Category: Lifelong Learning
Emphasis added where I intonate on ideas.
My wife did half the preparation of this talk. I have been working 70 to 80 hour weeks for the last three months. My wife and kids have been with her family for the last two months and possibly up to three more while I focus on starting a company we believe can eventually become successful after a long time of hard work. We believe that this will help us achieve what we believe God wants us to do in this life. And so I have been thinking a lot about the topic of sacrifice.
Our world has become hostile to the concept of sacrifice. We don’t have to sacrifice one thing that we want for the other because we can simply spend for it on credit; a mother who chooses to stay home to raise her children in truth and righteousness is perceived by the world to be backward or even dumb. Even if we are able to work, we do not have to and can still live off the work of others. Instead of learning in knowledge and wisdom during a time with easier access to the best books, we can spend our days with an all-you-can-eat buffet of mediocrity online from our smart phones until our thoughts are menial and our lives without meaning. A married couple is not willing to sacrifice for each other’s happiness and are told to split up because it’s just easier… there are several examples of this kind of behavior that surround us today. Why is it important to still learn to make sacrifices even today, and every day? Because making the right kinds of sacrifices leads to greater good, and that’s how our world moves forward, and that’s also how the kingdom of God moves forward on this earth - not by giving up, but by giving yourself up.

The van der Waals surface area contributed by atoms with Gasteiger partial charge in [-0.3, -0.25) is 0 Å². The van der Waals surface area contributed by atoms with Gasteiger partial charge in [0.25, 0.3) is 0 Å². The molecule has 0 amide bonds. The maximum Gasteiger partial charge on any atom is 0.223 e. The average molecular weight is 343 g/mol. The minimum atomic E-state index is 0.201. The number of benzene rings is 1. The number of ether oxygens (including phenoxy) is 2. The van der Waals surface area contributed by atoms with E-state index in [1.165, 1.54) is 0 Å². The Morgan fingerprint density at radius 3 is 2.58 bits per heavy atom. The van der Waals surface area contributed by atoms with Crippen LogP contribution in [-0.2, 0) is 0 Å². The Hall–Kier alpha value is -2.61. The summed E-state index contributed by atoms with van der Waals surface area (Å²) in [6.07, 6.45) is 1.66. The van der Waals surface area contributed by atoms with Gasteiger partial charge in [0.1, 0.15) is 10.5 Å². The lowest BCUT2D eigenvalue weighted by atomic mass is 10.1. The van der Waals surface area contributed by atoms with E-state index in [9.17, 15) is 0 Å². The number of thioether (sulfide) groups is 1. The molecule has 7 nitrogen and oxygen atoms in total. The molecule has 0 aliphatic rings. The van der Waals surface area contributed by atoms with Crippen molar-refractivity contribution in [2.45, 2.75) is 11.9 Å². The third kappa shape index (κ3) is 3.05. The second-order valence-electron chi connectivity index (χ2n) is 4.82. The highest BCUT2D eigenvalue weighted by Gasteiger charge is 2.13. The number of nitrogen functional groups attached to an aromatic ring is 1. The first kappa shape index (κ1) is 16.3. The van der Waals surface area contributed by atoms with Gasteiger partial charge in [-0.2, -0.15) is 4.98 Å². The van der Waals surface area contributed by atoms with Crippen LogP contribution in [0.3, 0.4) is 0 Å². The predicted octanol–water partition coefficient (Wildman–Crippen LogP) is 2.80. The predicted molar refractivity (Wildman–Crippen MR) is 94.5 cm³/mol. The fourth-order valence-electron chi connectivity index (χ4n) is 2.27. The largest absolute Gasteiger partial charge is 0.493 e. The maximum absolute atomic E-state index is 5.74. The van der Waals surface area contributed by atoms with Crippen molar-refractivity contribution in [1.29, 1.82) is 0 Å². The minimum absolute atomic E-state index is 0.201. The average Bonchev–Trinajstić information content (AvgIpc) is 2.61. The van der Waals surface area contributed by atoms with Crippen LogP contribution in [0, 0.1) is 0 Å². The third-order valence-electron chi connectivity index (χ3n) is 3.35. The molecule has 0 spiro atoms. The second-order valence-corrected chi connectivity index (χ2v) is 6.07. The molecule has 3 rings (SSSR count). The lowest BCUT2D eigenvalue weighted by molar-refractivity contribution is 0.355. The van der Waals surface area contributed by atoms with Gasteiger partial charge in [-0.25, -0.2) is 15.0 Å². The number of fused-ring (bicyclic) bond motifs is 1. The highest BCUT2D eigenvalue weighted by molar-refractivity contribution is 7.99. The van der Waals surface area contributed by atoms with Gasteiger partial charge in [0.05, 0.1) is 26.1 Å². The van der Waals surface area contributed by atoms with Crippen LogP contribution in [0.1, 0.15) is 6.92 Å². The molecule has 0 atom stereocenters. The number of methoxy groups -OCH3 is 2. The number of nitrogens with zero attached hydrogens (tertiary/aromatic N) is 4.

The word sacrifice has two Latin roots: “sacre”, meaning “holy”, and “facere”, meaning “to make.” So the word “sacrifice” means to make something holy, or to sanctify. As to my interpretation, to sacrifice is to sanctify our humanly, earthly, imperfect, clumsy efforts, through God, to achieve a higher purpose or a greater good. Since the days of Adam and Eve, God has taught His people to make sacrifices, and He has done so throughout the ages. Not surprisingly, it is also one of the first laws to be given instructions on in the holy temples. For God’s people, even though sacrifices take different forms at different times, the purposes of it has always been the same: one, figuratively speaking, that God wants us to show Him that the tents of our hearts are still open and facing Him (instead of being like Lot’s tent, facing Sodom and Gamorra); and two, that we want God to accept our efforts and to let us know that He is pleased with them. It is only through righteous sacrifice, that we can shorten the gap between God and us. And as we make righteous sacrifices consistently, we find ourselves progressing on the path to eternal life.